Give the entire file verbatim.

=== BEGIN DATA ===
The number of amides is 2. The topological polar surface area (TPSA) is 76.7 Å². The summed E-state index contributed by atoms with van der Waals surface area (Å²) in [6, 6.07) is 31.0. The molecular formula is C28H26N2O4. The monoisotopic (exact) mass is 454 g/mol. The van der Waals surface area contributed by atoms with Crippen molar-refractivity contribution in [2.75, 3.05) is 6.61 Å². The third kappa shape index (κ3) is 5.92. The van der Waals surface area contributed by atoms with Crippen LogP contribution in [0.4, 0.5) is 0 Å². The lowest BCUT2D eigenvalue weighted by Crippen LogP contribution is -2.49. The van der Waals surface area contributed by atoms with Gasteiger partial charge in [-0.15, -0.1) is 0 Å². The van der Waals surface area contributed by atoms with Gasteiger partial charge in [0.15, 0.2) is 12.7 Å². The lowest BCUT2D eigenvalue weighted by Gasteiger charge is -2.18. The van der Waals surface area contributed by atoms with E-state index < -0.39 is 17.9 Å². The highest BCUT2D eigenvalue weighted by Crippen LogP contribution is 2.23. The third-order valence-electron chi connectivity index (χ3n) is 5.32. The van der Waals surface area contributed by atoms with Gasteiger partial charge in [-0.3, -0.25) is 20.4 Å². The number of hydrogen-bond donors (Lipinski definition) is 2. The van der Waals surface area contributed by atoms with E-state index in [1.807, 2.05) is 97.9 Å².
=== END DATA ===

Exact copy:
The number of amides is 2. The topological polar surface area (TPSA) is 76.7 Å². The summed E-state index contributed by atoms with van der Waals surface area (Å²) in [6, 6.07) is 31.0. The molecular formula is C28H26N2O4. The monoisotopic (exact) mass is 454 g/mol. The van der Waals surface area contributed by atoms with Crippen molar-refractivity contribution in [2.75, 3.05) is 6.61 Å². The third kappa shape index (κ3) is 5.92. The van der Waals surface area contributed by atoms with Crippen LogP contribution in [0.4, 0.5) is 0 Å². The lowest BCUT2D eigenvalue weighted by Crippen LogP contribution is -2.49. The van der Waals surface area contributed by atoms with Gasteiger partial charge in [-0.15, -0.1) is 0 Å². The van der Waals surface area contributed by atoms with Gasteiger partial charge in [0.15, 0.2) is 12.7 Å². The lowest BCUT2D eigenvalue weighted by Gasteiger charge is -2.18. The van der Waals surface area contributed by atoms with E-state index < -0.39 is 17.9 Å². The highest BCUT2D eigenvalue weighted by Crippen LogP contribution is 2.23. The third-order valence-electron chi connectivity index (χ3n) is 5.32. The van der Waals surface area contributed by atoms with Gasteiger partial charge in [-0.3, -0.25) is 20.4 Å². The number of hydrogen-bond donors (Lipinski definition) is 2. The van der Waals surface area contributed by atoms with E-state index in [1.807, 2.05) is 97.9 Å².